Defendants' main contention on appeal is that the Commission erred in concluding that plaintiff was totally and permanently disabled, where Dr. Hayes gave the opinion that plaintiff was not totally and permanently disabled. Dr. Hayes testified thatplaintiff could work with certain restrictions, and a functional capacity evaluation confirmed that plaintiff could work in light- duty employment. However, we have repeatedly stated that this Court may not weigh the evidence or evaluate the credibility of witnesses as “'[t]he Commission is the sole judge of the credibility of the witnesses and the weight to be given their testimony.'” Adams v. AVX Corp., 349 N.C. 676, 680, 509 S.E.2d 411, 413 (1998) (citation omitted), reh'g denied, 350 N.C. 108, 532 S.E.2d 522 (1999). Further, a finding of fact is conclusive and binding on appeal “so long as there is some 'evidence of substance which directly or by reasonable inference tends to support the findings, . . . even though there is evidence that would have supported a finding to the contrary.'” Shah v. Howard Johnson, 140 N.C. App. 58, 61-62, 535 S.E.2d 577, 580 (2000) (citation omitted), disc. review denied, 353 N.C. 381, 547 S.E.2d 17 (2001).
    Dr. Taft testified in his first deposition to a reasonable degree of medical certainty that plaintiff would not be able to work again on a regularly sustained basis. After reviewing the functional capacity evaluation report and video surveillance offered by defendants, Dr. Taft gave a second deposition in which he stated that he was guarded as to whether plaintiff could go back to any sort of regular work. Dr. Taft's opinion in his two depositions, taken as a whole, was that plaintiff was incapable of regularly sustaining work in any employment. Further there was testimony from both plaintiff and Dr. Taft regarding the severe pain that plaintiff endures, his inability to handle the tasks ofeveryday life, and the failure of home exercise, physical rehabilitation or pain medication to alleviate the pain.
    While there was evidence which was contrary to the determination that plaintiff is unable to work in any gainful employment and that vocational rehabilitation could be useful, the existence of such evidence does not warrant reversal. Therefore, this assignment of error is overruled.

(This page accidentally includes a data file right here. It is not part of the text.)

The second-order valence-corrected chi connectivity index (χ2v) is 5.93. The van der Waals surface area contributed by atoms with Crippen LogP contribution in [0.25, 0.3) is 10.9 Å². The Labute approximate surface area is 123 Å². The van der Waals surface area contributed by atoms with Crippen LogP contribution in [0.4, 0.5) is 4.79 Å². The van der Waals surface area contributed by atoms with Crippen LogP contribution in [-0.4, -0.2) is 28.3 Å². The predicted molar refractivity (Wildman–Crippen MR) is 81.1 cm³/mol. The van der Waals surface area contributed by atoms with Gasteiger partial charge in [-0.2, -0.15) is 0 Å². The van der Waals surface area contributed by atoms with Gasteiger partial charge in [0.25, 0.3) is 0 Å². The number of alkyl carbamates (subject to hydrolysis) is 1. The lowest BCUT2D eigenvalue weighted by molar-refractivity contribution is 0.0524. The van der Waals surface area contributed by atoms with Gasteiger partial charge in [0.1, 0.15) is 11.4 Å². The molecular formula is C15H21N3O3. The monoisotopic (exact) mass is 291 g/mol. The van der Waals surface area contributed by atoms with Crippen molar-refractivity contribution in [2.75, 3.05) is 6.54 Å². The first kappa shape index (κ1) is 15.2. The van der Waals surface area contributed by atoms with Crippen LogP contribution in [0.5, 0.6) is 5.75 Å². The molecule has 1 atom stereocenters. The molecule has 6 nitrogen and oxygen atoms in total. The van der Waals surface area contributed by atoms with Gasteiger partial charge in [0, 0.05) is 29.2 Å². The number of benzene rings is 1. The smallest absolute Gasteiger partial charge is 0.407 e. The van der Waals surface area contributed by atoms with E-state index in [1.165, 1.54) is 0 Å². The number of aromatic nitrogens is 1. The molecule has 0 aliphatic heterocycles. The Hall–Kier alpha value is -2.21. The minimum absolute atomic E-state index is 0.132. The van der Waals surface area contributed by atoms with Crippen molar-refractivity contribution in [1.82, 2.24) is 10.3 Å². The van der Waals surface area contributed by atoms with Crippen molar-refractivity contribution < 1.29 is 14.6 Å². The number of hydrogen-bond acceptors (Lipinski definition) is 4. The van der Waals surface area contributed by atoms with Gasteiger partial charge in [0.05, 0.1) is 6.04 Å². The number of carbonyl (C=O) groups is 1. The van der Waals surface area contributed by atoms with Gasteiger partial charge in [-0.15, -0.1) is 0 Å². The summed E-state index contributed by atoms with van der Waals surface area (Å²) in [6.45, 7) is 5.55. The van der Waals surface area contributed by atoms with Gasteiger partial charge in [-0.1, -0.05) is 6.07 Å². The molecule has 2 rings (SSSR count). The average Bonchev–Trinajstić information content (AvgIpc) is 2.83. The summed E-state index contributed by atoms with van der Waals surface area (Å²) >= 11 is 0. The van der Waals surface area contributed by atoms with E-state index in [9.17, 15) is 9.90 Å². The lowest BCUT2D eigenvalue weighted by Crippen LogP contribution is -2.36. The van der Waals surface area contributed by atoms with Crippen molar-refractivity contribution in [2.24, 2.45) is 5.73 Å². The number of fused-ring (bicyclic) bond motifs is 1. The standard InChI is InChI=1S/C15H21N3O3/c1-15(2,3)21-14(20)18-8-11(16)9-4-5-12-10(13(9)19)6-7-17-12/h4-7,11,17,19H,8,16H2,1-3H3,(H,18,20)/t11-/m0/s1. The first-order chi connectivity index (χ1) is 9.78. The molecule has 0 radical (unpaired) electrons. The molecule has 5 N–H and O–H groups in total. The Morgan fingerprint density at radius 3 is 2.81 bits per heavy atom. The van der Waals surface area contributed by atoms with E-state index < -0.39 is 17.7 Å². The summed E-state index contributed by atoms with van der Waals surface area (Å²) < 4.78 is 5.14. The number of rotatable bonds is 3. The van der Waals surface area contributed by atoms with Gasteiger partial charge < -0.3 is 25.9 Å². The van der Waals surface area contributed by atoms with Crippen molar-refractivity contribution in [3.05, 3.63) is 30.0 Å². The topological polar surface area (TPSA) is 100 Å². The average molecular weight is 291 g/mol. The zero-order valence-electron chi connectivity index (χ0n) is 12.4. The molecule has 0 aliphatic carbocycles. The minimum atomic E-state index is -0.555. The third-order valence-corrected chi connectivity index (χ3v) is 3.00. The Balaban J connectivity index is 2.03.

Defendants further contend the Commission erred in concluding that plaintiff should not be required to participate in vocational rehabilitation.
    As stated supra, we review the decision of the Commission for whether the findings of fact are supported by any competent evidence and whether those findings support the conclusions. Cross, 104 N.C. App. at 285-86, 409 S.E.2d at 104.
    Dr. Taft testified through deposition that while further efforts to rehabilitate would be a reasonable thing to do, he did not think that those efforts would be successful. Dr. Taft further stated in his second deposition that plaintiff may be able to perform some type of sedentary work, but he stated that he was not optimistic that there would be a job that plaintiff could do. As such, the finding that plaintiff would not benefit from rehabilitation is supported by competent evidence and in turn supports the Commission's conclusion that plaintiff should not be required to participate in vocational rehabilitation.
    Accordingly, the opinion and award of the Commission is affirmed.    Affirmed.
    Judges BRYANT and LEVINSON concur.
    Report per Rule 30(e).

*** Converted from WordPerfect ***